You have to change all four tyres at once. That's why it's called Quattro. Quattro means four.

Should have got a Fiat Uno instead.

There is a song about that:)

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Not sure if everyone will like the sound of my unfiltered 45's!

Andy G said...

The use of tyres with varying degrees of wear will not adversely affect the four wheel drive transmission.

Where's the "whistle's innocently" smiley??

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Cheers,
Mike

funlurva said...

My friend runs TVR front wheels all round on his Ur with spacers and has not had issues in 15 years.

Some would say that is a perfect waste of electrons through sheer boredom ;)

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That wasn't a crash, that was a total, catastrophic failure of his talent.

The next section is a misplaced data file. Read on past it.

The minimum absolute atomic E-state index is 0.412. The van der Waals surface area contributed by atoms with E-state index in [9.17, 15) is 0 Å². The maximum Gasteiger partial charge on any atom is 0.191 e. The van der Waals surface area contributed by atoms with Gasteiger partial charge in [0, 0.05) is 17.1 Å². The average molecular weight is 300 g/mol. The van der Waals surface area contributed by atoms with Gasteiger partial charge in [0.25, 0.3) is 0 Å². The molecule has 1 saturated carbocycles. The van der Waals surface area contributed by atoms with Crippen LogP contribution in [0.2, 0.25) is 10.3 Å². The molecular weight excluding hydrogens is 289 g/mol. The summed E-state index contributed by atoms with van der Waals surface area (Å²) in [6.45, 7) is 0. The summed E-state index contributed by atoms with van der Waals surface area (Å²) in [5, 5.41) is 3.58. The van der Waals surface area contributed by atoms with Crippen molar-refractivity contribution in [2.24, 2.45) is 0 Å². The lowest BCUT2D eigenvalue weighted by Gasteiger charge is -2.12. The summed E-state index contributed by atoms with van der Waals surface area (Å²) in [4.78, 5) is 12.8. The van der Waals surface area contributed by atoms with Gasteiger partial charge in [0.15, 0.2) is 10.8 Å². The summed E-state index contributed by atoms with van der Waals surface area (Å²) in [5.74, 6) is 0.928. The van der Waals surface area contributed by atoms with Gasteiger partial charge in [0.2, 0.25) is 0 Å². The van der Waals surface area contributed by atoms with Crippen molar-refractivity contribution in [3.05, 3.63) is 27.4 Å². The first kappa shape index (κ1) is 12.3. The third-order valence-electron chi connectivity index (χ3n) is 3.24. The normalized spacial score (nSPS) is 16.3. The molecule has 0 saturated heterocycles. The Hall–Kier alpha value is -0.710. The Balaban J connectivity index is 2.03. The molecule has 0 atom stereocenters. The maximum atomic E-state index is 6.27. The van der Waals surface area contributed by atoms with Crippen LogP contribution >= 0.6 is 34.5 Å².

Surely greater tread must equal greater diameter?
:lol:

caneswell said...

Andy G said...

The use of tyres with varying degrees of wear will not adversely affect the four wheel drive transmission.

Where's the "whistle's innocently" smiley??

DON'T START THIS AGAIN! :evil: :lol:

And besides... all that proves is they are happy that the system can accomodate the slight change in rolling radius due to tyre wear, but they can't account for different brands actually being different sizes.

Now look what you made me do.... :cry:

Haldex or proper quattro?

NotoriousREV said...

The tank track analogy is a pile of horseshit and here's why:

If the rubber blocks on the tank track are thicker and you measure the path taken by a fixed point, the point travels further than if the tread blocks were narrower effectively increasing the rolling radius of the track. It's very simple. Any other answer is simply incorrect.